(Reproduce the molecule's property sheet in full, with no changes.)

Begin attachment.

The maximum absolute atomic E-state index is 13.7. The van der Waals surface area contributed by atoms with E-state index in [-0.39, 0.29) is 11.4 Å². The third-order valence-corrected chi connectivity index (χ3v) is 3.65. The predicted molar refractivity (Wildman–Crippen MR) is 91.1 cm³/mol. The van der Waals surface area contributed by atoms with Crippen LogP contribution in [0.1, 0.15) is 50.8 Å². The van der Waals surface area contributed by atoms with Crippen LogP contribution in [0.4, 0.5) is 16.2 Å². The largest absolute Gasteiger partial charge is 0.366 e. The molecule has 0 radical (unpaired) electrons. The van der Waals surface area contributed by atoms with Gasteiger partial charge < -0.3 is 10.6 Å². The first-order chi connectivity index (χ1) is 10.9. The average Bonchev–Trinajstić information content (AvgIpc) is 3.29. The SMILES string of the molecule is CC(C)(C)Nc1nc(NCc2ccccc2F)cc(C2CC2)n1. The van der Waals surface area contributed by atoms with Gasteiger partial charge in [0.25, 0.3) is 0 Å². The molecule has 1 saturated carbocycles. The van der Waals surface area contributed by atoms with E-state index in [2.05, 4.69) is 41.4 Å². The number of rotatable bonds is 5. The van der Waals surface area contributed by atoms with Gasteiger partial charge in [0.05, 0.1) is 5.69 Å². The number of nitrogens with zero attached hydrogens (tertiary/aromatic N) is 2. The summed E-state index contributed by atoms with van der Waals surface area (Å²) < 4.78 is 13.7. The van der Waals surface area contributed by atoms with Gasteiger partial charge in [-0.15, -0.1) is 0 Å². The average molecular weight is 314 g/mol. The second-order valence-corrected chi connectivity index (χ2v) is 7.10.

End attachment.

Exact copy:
The maximum absolute atomic E-state index is 13.7. The van der Waals surface area contributed by atoms with E-state index in [-0.39, 0.29) is 11.4 Å². The third-order valence-corrected chi connectivity index (χ3v) is 3.65. The predicted molar refractivity (Wildman–Crippen MR) is 91.1 cm³/mol. The van der Waals surface area contributed by atoms with Crippen LogP contribution in [0.1, 0.15) is 50.8 Å². The van der Waals surface area contributed by atoms with Crippen LogP contribution in [0.4, 0.5) is 16.2 Å². The largest absolute Gasteiger partial charge is 0.366 e. The molecule has 0 radical (unpaired) electrons. The van der Waals surface area contributed by atoms with Gasteiger partial charge < -0.3 is 10.6 Å². The first-order chi connectivity index (χ1) is 10.9. The average Bonchev–Trinajstić information content (AvgIpc) is 3.29. The SMILES string of the molecule is CC(C)(C)Nc1nc(NCc2ccccc2F)cc(C2CC2)n1. The van der Waals surface area contributed by atoms with Gasteiger partial charge in [0.25, 0.3) is 0 Å². The molecule has 1 saturated carbocycles. The van der Waals surface area contributed by atoms with E-state index in [2.05, 4.69) is 41.4 Å². The number of rotatable bonds is 5. The van der Waals surface area contributed by atoms with Gasteiger partial charge in [0.05, 0.1) is 5.69 Å². The number of nitrogens with zero attached hydrogens (tertiary/aromatic N) is 2. The summed E-state index contributed by atoms with van der Waals surface area (Å²) < 4.78 is 13.7. The van der Waals surface area contributed by atoms with Gasteiger partial charge in [-0.15, -0.1) is 0 Å². The average molecular weight is 314 g/mol. The second-order valence-corrected chi connectivity index (χ2v) is 7.10.